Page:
(Originally Published January 6 2018 via Medium)
How does the sudden demise of the fourth largest bookstore chain in the country bode well for independent bookselling? It confirms that the business models of the vast majority of indie stores can succeed, and are succeeding, where largescale chains cannot.
Why did Book World close? Why all of their stores? Why all of a sudden? Suprisingly, it had little to do with books. Many of Book World’s locations were in shopping malls, which depend on anchor stores like Macy’s, Kohl’s, Herbergers, etc to bring traffic to the rest of the shops. As is welldocumented and much discussed, this retail segment has been struggling mightily in recent years. Book World’s senior VP Mark DuPont attributed the chain’s closure directly to the struggles of these non-bookstore retailers in the Publishers Weekly article that broke the news:
Dupont attributed the downturn to the national consumer shift towards e-commerce and away from large department stores. This, Dupont wrote, “has triggered the loss of vital mall anchor stores and a downward spiral in customer counts, reducing sales to a level that will no longer sustain our business.”
Despite a recent New York Times article suggesting that people only buy books on the Internet, this was neither Book World’s given reason for their closure nor was it an accurate statement. Stores in a closed mall saw losses of nearly 40% over the year prior, DuPont told the Midwest Independent Booksellers Association (MIBA). Book Worlds non-mall stores performed significantly better, but not well enough to compensate for the company’s overall losses. “Essentially, looking at the decline we didn’t see a way to reverse that. I put together an extensive proposal to only close the poorly performing stores, but it still came down to the continued decline of the rest of the stores. Everybody in house felt like online retail was cutting too much into our market.”
If you’ve ever been into a Book World, you’ll know that it’s a little different from most independent bookstores. In fact, it’s different enough that there is and has been significant debate within the independent bookseller community about whether the chain qualifies as “independent.” Technically, it is a privately held, family-owned company that operates multiple locations. But all of the locations functioned under policies originating from the company’s main headquarters in Appleton, WI. Purchasing, advertising, and branding were consistent throughout all of their stores. Stores did not operate individual websites. Furthermore, Book World’s model was much more invested in magazines and periodicals than a typical indie bookstore, with an inventory that skewed heavily toward bestsellers and mass market paperbacks—a very different feel from stores that curate books to the tastes of their owners, staff, and customers. This is not to say that Book World was oblivious to their clientele; rather, due to Book World’s larger operation they weren’t able to be as flexible or responsive as a smaller-scale operation.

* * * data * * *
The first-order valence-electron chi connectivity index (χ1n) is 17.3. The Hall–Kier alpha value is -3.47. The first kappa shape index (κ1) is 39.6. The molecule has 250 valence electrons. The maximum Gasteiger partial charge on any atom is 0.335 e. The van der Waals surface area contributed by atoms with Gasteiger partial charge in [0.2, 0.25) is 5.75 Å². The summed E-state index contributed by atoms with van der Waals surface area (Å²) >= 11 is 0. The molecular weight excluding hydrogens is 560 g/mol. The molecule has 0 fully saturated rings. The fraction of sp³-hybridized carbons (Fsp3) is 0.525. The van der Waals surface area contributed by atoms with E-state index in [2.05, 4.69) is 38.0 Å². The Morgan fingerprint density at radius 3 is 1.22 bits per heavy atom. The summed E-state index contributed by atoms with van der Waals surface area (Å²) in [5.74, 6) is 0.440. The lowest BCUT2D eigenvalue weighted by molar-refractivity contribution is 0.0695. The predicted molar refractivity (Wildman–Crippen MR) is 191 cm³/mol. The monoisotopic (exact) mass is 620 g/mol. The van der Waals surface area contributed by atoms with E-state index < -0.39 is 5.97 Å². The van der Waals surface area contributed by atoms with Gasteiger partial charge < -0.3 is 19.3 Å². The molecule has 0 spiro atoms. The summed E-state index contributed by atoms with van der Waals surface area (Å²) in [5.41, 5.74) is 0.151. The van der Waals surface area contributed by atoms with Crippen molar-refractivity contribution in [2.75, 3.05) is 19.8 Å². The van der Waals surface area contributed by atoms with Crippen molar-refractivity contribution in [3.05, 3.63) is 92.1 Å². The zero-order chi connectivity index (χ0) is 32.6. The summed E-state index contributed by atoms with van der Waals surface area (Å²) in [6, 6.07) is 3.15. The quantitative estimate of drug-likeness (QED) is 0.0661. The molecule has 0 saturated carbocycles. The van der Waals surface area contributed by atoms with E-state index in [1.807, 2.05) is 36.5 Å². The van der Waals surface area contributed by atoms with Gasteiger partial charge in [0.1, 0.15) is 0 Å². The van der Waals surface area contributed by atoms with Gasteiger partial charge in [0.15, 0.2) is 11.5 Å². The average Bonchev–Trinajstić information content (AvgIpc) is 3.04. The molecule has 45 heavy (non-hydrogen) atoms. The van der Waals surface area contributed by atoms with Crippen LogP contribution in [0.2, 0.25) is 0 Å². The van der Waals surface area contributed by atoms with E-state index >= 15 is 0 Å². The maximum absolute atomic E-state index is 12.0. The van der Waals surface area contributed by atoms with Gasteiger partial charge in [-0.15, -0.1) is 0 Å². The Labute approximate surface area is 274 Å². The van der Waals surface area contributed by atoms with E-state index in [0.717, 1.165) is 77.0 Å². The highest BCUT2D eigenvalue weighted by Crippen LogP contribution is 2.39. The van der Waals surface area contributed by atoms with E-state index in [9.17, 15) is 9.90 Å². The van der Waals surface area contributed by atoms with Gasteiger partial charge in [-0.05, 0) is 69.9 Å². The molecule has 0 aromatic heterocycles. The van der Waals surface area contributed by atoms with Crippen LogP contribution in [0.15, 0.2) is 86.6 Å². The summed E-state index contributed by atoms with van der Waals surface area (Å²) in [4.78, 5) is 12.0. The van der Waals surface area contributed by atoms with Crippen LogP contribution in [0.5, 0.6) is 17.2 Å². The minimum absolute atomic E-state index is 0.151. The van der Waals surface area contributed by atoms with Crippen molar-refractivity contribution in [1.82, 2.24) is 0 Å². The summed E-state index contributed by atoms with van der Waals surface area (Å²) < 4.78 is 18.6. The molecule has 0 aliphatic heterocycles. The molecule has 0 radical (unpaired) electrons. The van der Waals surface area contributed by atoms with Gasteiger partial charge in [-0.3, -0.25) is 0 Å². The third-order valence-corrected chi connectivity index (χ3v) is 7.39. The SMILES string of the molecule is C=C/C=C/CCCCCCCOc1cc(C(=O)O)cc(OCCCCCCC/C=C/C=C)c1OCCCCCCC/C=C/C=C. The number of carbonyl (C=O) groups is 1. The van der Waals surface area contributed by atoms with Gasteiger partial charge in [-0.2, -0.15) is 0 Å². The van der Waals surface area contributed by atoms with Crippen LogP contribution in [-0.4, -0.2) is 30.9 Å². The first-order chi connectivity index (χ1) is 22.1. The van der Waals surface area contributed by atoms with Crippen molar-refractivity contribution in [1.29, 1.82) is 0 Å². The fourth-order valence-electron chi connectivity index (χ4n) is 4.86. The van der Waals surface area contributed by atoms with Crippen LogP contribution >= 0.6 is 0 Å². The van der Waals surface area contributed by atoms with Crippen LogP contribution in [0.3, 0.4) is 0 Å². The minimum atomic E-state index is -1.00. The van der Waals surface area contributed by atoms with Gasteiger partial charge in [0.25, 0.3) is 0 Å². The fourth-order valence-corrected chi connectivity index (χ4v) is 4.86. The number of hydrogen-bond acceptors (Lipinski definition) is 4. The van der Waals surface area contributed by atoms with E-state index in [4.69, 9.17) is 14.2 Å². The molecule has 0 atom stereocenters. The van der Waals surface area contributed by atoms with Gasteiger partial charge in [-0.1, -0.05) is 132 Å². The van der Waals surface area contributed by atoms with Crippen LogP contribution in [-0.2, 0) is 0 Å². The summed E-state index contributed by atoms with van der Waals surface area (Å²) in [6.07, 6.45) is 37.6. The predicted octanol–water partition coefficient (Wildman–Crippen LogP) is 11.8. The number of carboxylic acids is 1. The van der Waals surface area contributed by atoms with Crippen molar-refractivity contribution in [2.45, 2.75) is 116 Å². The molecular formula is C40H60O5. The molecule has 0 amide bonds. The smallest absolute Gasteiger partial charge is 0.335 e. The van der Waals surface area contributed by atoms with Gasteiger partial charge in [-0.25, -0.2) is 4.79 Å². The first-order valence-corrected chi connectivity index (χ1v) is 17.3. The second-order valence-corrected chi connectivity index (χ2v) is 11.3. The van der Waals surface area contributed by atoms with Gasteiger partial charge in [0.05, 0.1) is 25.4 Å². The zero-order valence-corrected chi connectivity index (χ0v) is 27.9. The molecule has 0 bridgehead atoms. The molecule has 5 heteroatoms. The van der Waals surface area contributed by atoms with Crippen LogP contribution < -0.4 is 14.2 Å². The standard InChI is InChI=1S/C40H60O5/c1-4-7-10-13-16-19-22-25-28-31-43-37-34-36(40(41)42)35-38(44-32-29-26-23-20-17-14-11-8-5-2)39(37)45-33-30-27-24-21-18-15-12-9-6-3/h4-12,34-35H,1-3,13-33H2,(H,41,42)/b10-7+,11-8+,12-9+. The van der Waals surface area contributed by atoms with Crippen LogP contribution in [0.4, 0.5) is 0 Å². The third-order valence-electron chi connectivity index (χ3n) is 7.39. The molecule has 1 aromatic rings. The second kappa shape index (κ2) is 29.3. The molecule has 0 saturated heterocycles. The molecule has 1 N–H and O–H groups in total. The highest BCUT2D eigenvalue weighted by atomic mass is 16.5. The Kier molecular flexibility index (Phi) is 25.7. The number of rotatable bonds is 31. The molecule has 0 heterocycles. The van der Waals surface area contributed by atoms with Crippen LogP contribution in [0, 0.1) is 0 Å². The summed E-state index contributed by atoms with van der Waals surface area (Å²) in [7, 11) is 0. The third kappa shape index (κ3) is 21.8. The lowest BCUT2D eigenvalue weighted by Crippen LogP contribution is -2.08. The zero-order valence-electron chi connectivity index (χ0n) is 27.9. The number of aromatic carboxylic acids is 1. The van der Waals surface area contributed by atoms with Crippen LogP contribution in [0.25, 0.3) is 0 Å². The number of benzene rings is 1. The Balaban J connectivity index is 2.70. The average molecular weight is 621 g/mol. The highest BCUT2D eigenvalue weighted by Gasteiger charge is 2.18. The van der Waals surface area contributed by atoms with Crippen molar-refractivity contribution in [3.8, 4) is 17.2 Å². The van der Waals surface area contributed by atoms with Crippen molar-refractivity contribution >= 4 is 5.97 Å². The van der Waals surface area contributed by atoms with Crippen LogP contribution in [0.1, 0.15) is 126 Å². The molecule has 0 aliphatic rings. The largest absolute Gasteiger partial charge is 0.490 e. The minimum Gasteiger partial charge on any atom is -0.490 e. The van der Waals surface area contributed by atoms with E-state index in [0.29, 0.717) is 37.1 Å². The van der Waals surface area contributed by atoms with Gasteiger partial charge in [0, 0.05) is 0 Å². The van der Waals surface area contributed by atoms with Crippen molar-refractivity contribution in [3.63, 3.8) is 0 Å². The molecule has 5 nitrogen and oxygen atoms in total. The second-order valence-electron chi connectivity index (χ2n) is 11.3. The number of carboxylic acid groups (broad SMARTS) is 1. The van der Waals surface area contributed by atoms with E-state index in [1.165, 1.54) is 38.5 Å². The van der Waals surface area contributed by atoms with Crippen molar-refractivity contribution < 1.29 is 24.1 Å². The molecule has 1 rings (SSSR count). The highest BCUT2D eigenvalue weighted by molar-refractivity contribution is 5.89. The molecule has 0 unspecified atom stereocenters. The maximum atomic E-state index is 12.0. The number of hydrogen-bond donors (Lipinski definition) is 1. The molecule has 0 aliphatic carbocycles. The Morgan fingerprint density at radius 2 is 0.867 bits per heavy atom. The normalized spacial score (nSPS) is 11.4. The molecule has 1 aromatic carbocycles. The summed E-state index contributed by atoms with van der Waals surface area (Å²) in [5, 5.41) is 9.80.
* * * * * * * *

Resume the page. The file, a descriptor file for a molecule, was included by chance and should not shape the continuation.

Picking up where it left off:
So when DuPont says that “online retail was cutting too much into our market,” the market he’s speaking about is not necessarily book sales, but a specific type of book sales. Book World was by and large in the business of competing directly with online retailers, and not just for market share on physical book sales, though this is of course a major factor. The majority of their inventory also comprises the most common books to be purchased on e-readers and audiobooks, so their sales were also affected by those technologies as well.
How is the rest of the industry is faring against exactly the same challenges that faced Book World? In the era of online retail, disruptive technologies, and a stagnant economy, book sales in retail stores across the country are increasing, according to statistics compiled by NPD Bookscan and reported by Publishers Weekly. For the second consecutive year, book sales have increased nationwide. Furthermore,
(t)he unit gain was driven by the retail and club channel, where sales rose 3.5% in 2017 over 2016. Units in the channel hit 593.7 million units, compared to 573.8 million units sold in 2016. Sales via the mass merchandisers channel fell 6.7% in the year, dropping to 93.6 million units, down from 100.4 million units in 2016.
In addition to increased sales, the country is still experiencing a resurgence in small independent bookstores. Between 2009 and 2015, the ABA reported a 35% growth in the number of independent booksellers, from 1,651 stores to 2,227. In Book World’s region, MIBA also confirms that their membership has reached record highs, with more stores opening each year than closing, and most stores seeking to sell are finding new owners to take over rather than having to close.
(If you need more convincing, check out this great video by Amelia Kunhardt, lifted from the above-linked article on Quartz.com, originally published with permission of Harvard Business School Working Knowledge, where it first appeared.)